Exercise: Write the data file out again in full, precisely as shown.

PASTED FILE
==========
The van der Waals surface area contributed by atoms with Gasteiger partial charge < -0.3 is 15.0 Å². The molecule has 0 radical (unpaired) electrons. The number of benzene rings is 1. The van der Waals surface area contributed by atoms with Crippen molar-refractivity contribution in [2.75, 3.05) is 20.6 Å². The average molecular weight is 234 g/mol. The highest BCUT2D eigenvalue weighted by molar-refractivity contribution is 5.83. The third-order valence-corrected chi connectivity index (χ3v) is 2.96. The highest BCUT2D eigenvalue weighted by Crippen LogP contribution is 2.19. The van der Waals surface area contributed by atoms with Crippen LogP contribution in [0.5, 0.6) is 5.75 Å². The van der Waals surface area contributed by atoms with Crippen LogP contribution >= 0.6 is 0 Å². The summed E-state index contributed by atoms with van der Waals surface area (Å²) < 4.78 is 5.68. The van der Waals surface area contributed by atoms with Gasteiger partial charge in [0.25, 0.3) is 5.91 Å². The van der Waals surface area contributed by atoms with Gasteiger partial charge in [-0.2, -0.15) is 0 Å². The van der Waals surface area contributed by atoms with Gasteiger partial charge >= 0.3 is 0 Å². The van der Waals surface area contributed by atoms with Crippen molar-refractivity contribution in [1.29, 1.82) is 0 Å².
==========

The van der Waals surface area contributed by atoms with Gasteiger partial charge < -0.3 is 15.0 Å². The molecule has 0 radical (unpaired) electrons. The number of benzene rings is 1. The van der Waals surface area contributed by atoms with Crippen molar-refractivity contribution in [2.75, 3.05) is 20.6 Å². The average molecular weight is 234 g/mol. The highest BCUT2D eigenvalue weighted by molar-refractivity contribution is 5.83. The third-order valence-corrected chi connectivity index (χ3v) is 2.96. The highest BCUT2D eigenvalue weighted by Crippen LogP contribution is 2.19. The van der Waals surface area contributed by atoms with Crippen LogP contribution in [0.5, 0.6) is 5.75 Å². The van der Waals surface area contributed by atoms with Crippen LogP contribution >= 0.6 is 0 Å². The summed E-state index contributed by atoms with van der Waals surface area (Å²) < 4.78 is 5.68. The van der Waals surface area contributed by atoms with Gasteiger partial charge in [0.25, 0.3) is 5.91 Å². The van der Waals surface area contributed by atoms with Gasteiger partial charge in [-0.2, -0.15) is 0 Å². The van der Waals surface area contributed by atoms with Gasteiger partial charge >= 0.3 is 0 Å². The van der Waals surface area contributed by atoms with Crippen molar-refractivity contribution in [1.29, 1.82) is 0 Å².